Deutsche Bank has called the Amylin Pharmaceutical deal a good strategic fit for Bristol-Myers Squibb and estimated that the acquisition could be 5% accretive in 2016 but other analysts have suggested that the company may have overpaid for it. Nevertheless, with at least 280 million people suffering from diabetes globally, including 25.8 million in the US alone, getting into the diabetes space is a good bet - especially since the disease is increasing due to higher obesity rates. More importantly, Amylin Pharmaceutical already as two diabetes drugs approved for sale in the US: The twice-daily injection drug Byetta which generated $518 million last year along with a longer-acting form of the drug called Bydureon which is taken just once a week. Hence, pay attention to any numbers associated with these drugs and any discussion by Bristol-Myers Squibb's management about Amylin Pharmaceutical and its future contributions to the company.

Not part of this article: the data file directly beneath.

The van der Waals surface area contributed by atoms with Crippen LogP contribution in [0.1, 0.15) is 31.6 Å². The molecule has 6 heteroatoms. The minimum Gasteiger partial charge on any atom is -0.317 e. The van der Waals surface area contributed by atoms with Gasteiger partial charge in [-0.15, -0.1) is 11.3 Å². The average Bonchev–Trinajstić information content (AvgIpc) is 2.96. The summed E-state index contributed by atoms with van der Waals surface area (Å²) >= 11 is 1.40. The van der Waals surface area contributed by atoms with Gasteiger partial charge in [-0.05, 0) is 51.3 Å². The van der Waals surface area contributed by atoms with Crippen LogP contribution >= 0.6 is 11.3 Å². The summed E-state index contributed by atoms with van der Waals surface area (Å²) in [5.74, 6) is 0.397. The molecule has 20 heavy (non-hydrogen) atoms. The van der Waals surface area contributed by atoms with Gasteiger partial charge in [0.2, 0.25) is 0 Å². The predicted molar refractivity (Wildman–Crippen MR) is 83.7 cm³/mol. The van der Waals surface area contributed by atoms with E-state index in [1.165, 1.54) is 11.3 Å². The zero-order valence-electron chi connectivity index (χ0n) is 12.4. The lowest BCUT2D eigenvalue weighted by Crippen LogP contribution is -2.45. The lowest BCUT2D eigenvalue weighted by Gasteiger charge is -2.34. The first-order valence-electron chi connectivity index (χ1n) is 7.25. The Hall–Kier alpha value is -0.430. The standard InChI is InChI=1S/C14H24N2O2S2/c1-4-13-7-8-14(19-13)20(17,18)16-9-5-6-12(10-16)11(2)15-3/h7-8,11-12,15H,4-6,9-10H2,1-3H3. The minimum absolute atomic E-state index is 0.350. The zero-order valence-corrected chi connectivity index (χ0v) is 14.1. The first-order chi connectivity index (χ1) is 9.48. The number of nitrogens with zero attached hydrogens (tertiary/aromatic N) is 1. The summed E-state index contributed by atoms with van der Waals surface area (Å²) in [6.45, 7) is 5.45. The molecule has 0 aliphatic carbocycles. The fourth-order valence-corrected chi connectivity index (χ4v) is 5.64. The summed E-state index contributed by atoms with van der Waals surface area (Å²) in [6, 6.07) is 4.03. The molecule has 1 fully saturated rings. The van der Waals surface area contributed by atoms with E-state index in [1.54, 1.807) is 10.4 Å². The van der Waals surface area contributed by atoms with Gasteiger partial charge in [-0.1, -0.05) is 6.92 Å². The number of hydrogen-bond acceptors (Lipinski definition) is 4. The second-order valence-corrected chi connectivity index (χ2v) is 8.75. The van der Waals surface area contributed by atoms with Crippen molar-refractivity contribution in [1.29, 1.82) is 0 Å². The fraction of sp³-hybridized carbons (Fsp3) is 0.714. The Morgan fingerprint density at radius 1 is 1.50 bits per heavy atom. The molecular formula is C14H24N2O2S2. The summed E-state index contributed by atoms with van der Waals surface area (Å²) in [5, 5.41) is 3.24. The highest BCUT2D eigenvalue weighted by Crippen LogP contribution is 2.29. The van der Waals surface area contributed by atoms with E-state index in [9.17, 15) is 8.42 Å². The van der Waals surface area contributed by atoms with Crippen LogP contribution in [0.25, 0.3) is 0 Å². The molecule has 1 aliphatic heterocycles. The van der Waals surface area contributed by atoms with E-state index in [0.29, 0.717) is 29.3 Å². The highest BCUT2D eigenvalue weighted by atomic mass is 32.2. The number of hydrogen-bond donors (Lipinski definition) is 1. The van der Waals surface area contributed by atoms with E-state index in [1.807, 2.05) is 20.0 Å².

On the other hand, Bristol-Myers Squibb's acquisition of Inhibitex for $2.5 billion back in January in order to compete in the Hepatitis C space has turned out rather badly as development of BMS-986094 had to be discontinued in August after nine patients in a clinical trial were hospitalized and one of them died. Bristol-Myers Squibb will be taking a $1.8 billion third quarter charge - effectively wiping out most of the company's investment in Inhibitex and dealing it a major setback in the potentially lucrative hepatitis market. Likewise, there is at least one lawsuit or allegation that a patient was told to keep taking BMS-986094 even after she showed signs of heart problems and now she needs a heart transplant.
A Final Word About Bristol-Myers Squibb
Although the Inhibitex acquisition has ended poorly and that's always the risk when a biotech with unapproved drugs is acquired, the Amylin Pharmaceutical acquisition came with two approved drugs for a disease that's increasingly common. Moreover, as Bristol-Myers Squibb heads into earnings, it's doing so with around a 4% dividend yield and a P/E of 16.25 - two things that make the stock rather compelling. Hence, investors with a long-term time horizon might want to get into Bristol-Myers Squibb either before or after earnings and then just sit tight for the long-term.